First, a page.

The Lakes Region Symphony Orchestra String Quartet, Plymouth State student Zi Liang, and several Plymouth State percussionists provided musical accompaniment. U.S. Secretary of Education Miguel Cardona was onhand to give opening remarks and discussed the important role music plays in eduation.

In the weeks leading up to the performance, the five students worked with Director of Music Amy Morse to prepare pieces for the concert, titled “Within Us,” which featured music from several different cultures.

“It was energizing and uplifting for all of us to hear Secretary Cardona highlight the importance of music education,” Morse said in the release. “I am very proud of my students and the work that they have done and continue to do every day to bring the joy of music to our community.”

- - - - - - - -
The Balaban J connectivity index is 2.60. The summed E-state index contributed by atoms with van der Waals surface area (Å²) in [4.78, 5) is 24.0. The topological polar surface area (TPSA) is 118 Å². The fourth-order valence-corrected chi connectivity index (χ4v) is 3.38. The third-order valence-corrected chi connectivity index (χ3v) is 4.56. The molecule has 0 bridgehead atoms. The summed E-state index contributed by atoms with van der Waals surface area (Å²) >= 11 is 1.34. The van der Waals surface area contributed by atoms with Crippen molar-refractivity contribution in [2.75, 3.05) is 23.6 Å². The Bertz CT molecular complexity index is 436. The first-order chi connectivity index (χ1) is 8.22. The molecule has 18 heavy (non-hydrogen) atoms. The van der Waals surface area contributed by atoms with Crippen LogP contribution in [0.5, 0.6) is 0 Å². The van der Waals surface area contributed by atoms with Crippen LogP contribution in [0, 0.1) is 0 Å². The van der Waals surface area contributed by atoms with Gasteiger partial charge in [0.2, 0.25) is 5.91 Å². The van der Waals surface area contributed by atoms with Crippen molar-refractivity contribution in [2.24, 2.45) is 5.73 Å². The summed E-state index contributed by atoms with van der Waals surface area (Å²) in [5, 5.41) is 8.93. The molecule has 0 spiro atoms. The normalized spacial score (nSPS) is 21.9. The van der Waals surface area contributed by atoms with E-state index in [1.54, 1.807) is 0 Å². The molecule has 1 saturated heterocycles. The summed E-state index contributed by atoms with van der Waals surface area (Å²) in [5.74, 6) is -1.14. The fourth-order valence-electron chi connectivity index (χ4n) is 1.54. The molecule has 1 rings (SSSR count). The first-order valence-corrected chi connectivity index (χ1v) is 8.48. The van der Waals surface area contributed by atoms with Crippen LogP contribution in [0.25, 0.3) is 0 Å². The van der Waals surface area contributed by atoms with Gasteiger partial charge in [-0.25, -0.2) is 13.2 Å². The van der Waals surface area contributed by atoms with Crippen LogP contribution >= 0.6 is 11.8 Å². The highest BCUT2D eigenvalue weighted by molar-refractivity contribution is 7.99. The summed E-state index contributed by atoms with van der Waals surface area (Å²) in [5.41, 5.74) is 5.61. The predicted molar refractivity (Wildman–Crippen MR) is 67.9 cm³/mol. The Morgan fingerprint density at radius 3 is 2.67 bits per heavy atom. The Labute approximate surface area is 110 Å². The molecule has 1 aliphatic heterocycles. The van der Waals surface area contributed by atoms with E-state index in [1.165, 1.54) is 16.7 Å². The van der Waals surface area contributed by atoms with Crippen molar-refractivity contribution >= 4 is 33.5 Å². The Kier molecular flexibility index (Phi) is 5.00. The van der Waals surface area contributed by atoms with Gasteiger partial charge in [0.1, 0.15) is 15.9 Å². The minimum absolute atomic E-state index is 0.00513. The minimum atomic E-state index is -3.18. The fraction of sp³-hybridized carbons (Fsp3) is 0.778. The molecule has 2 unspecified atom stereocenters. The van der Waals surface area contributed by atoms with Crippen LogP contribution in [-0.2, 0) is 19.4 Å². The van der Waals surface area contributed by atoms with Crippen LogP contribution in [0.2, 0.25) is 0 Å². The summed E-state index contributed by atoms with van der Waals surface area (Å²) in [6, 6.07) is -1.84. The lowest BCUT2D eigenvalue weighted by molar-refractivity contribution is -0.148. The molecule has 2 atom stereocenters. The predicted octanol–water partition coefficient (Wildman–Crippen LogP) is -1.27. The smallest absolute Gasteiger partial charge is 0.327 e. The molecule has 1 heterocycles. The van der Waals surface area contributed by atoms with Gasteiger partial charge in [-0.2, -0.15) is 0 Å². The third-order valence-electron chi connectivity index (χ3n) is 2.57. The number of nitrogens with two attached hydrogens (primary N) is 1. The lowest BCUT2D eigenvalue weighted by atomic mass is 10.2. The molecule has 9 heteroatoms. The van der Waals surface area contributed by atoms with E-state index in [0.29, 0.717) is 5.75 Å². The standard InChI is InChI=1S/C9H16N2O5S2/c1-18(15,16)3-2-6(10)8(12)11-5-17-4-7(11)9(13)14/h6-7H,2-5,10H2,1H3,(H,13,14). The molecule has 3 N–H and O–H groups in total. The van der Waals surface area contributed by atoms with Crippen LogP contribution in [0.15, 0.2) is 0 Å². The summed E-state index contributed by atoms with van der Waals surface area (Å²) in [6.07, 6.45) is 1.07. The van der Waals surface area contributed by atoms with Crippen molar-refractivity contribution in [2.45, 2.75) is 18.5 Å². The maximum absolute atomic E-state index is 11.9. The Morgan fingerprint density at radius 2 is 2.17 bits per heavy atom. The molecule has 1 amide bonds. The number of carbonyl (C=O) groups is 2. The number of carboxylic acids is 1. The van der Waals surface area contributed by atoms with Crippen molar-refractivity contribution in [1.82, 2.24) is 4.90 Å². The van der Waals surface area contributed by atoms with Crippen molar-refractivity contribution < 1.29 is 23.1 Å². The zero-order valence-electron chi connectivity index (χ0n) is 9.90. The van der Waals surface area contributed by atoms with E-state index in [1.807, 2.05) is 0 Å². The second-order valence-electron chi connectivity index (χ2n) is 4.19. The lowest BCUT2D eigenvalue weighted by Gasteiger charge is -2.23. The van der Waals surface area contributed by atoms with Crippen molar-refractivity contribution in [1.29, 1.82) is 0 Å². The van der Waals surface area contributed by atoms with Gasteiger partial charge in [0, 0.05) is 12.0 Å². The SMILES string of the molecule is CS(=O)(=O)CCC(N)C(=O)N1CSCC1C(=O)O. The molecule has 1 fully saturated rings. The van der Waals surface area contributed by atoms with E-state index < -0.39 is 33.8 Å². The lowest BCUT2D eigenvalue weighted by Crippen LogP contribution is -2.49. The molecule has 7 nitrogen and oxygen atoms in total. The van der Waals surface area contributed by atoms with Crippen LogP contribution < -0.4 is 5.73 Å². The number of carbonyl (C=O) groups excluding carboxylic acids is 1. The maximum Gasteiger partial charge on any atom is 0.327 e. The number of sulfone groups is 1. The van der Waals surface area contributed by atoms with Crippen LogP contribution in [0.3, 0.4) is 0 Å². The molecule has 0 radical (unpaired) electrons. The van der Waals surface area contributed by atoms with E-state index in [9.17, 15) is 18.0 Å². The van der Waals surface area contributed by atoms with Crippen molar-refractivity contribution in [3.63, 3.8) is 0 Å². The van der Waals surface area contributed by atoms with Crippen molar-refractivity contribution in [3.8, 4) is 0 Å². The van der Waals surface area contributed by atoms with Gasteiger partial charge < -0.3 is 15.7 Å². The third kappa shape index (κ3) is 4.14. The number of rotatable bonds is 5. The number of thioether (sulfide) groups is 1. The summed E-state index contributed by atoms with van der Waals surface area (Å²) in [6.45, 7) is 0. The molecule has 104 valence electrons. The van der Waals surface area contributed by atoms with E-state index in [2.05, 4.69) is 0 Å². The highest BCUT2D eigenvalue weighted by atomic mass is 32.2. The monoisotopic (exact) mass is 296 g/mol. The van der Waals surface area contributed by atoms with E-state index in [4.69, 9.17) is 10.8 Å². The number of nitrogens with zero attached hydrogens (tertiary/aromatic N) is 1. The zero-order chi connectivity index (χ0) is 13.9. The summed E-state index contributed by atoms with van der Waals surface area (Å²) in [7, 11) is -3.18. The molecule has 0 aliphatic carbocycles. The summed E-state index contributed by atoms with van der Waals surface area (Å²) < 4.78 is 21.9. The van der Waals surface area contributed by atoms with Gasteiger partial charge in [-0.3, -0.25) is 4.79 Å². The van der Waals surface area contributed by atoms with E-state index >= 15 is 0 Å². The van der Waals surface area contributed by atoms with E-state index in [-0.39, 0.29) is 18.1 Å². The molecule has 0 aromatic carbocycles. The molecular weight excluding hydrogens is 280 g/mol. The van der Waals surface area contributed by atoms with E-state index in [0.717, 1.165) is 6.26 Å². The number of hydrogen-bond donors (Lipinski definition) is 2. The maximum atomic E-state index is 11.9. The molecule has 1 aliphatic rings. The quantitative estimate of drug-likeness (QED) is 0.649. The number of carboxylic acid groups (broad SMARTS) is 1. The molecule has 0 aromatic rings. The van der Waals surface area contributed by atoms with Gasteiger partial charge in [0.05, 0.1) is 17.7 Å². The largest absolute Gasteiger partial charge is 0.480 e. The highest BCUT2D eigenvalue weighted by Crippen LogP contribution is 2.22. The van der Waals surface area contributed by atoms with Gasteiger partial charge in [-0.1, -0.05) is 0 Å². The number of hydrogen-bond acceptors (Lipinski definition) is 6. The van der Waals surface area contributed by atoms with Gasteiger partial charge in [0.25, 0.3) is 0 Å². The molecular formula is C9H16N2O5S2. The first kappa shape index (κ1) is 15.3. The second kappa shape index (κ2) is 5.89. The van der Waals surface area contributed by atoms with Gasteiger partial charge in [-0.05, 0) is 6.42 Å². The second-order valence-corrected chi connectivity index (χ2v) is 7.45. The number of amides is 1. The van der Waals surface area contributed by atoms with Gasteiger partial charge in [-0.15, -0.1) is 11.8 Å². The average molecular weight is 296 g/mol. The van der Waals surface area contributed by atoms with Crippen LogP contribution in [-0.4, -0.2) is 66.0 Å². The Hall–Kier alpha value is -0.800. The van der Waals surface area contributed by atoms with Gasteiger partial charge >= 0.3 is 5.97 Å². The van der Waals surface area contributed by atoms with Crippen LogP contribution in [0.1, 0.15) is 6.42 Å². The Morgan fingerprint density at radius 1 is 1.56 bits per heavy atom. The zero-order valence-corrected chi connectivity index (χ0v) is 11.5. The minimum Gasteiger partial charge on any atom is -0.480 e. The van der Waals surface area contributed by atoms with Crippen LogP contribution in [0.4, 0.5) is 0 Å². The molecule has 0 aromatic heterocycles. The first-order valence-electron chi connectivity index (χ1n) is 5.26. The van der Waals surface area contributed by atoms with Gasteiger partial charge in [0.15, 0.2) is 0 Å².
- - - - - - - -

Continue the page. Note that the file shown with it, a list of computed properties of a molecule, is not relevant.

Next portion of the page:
Katie Knippler, of Hanover, who is majoring in English and German studies at the College of the Holy Cross, in Worcester, Mass., has been inducted into the Alpha Sigma Nu Honor Society, the Jesuit honor society founded in 1915.